When going the track hold the line at the same distance as when you laid the track. This will tell you exactly were the track is. You have to use a normal leash for this exercise, we don't want the dog to move to far off the track. You can move a little to the side of the dog so you better can study his body language. For the rest, go the track the same way as the first track. Remember: no commands and no talking :)

Kenzo on circle track
Now hope your dog has not already become so good that he follows the circle like a vacuum cleaner, but that changing wind directions throughout the circle force him to keep focus on the track in a subtle way. The circle shape will also support the transition from a straight line to real turns. Study his body language. What happens when he goes slightly off track. Look at his body posture, the tail position and if he is wagging his tail or not. Tail down, he probably lost the track. Head up? No clue yet, thinking about his next move. Tail up, found it again. Wagging? going on the track!

You are getting prepared. Hang in there, one more exercise to go before we start advanced tracking. Enjoy!


How to: Going your first track

Dogs love to find and follow scents. They discover the outside world with their nose. Its what drives them to go out for a dog walk. Tracking plugs directly into this elementary need. Making tracking one of the most rewarding training forms for the dog.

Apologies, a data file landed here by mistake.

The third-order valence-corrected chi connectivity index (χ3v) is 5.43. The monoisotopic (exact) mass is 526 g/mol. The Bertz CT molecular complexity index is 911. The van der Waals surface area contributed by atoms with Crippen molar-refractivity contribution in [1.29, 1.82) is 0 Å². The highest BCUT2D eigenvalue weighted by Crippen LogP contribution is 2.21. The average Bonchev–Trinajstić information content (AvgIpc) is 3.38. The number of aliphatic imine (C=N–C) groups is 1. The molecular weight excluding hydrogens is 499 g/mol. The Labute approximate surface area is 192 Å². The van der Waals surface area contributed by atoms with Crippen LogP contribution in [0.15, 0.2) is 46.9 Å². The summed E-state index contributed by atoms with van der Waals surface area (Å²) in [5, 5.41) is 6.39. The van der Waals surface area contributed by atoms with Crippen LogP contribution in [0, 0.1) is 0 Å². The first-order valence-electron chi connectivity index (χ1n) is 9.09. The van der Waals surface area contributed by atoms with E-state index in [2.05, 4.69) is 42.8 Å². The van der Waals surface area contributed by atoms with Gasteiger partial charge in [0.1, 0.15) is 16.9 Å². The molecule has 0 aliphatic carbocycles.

Teaching a dog to track is not difficult at all. They can already do it. And we can learn to be a part of it. Do you like to give it a try? Here is how to go your first track. The next two videos show how to lay and go your very first track. After the videos there will follow some more detailed instructions.

Now that we have laid the track, we are going tracking with Viva the Hovawart. She joined our family recently and I have only done some "find it!" excercises with her, so this will be her first real track you will see! For the sake of the video I made it difficult for her by crossing a path in the field where I laid the track. That way I am sure she will go off the track and I can show you what to do.